Friends, family, day-care providers, teachers, coaches, neighbors, medical professionals, and other people in your life are there to help you and are an important part of your parenting team. Lean on them. Get their advice. Rely on them to help care for your child. Together you can provide everything your child needs.
How to handle unscheduled parenting time
Your parenting time schedule lays out the plan for how you and your ex will share time with your child. Your plan may be very specific and list definite days and times, or it may be less definite and provide for a time such as “every other weekend” without listing actual transfer times. Some agreements also say “other parenting time as agreed upon.” Working out a schedule can be challenging if your order is not completely clear, but this can also offer you a lot of flexibility.
If your parenting plan is not completely specific, the first thing you should do is talk to your attorney so that you can fully understand what the court has ordered and what that means for you. If you order does not list specific transfer times, you and your ex can work these out or you can ask your attorneys to help you create a more specific schedule. If you and your ex are creating these together, it is a good idea to do so in writing, so there can be no confusion.
When an order provides for parenting time at other times as agreed upon, it means that you and your ex are free to negotiate other times as long as you can agree. The agreement is the key here to co-parenting after divorce—if you cannot agree, additional times cannot happen and this is where an experienced attorney comes in handy.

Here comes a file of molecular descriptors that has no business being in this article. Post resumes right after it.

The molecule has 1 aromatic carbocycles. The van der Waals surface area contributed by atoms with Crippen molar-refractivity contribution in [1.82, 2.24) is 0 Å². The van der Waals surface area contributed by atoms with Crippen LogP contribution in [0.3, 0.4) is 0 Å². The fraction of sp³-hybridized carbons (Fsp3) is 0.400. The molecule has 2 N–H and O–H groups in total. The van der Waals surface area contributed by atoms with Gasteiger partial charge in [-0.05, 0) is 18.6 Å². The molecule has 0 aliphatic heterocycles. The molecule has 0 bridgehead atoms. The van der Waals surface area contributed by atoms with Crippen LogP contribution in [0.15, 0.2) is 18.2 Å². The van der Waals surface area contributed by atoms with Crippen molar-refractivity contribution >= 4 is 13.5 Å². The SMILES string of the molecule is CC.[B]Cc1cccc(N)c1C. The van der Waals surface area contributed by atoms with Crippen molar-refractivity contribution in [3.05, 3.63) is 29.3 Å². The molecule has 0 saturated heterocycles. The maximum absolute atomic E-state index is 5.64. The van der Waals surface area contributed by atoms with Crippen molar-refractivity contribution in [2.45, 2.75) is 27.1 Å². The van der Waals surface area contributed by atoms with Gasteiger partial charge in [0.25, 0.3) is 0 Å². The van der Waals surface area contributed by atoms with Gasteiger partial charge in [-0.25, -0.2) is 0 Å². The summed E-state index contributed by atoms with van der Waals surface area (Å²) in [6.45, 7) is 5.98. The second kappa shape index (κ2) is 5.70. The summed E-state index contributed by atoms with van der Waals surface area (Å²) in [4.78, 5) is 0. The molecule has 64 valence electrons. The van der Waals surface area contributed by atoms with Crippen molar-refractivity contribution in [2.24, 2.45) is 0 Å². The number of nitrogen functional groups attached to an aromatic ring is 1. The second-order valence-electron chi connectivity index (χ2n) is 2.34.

Parents sometimes wonder if a parent attending a child’s sporting event, recital, or other extracurricular event is permitted if a parenting plan does not specify this. Unless a parent has supervised visitation, this kind of contact is encouraged by the courts. Children need both parents to be involved and participate. Even if your order does not directly include these events, you should assume that both parents can and should attend if possible.
Co-parenting when you can’t communicate
If you and your ex cannot communicate, co-parenting becomes a challenge. If you’re always getting into arguments, are unable to say a civil word to each other, or absolutely distrust each other, it is going to be very difficult to parent together for the good of your child. Here are some tips toward building a better relationship when co-parenting after divorce:
- See a counselor together. You’re not there to work on your relationship, but you are there to find new ways to communicate. The old ways clearly don’t work. You need new patterns, new habits, and new strategies.
- Decide to react differently. You can’t change how your ex behaves, but you can change how you react. By controlling your knee-jerk reactions, you can stop the cycle of sniping. Your ex may then follow your lead slowly, and gradually you may find a new way to communicate, making co-parenting after divorce a lot less stressful.
- Eliminate hot spots. Stop talking about the things that trigger the arguments or disagreements. If necessary, stop talking in person at all. Send all communication via email or text so that you give yourself time to weigh your words and strategize what you want to say.
Divorce isn’t easy, but parenting after divorce doesn’t have to be impossible. With proper communication, faith in yourself, the ability to reach out for help, and the proper parenting-time schedule in place, you’ll be setting yourself up for success with your kids when parenting after divorce.
DeTorres & DeGeorge offers representation in divorce and family law matters in New Jersey. Call us today at 908-304-9683 for an appointment.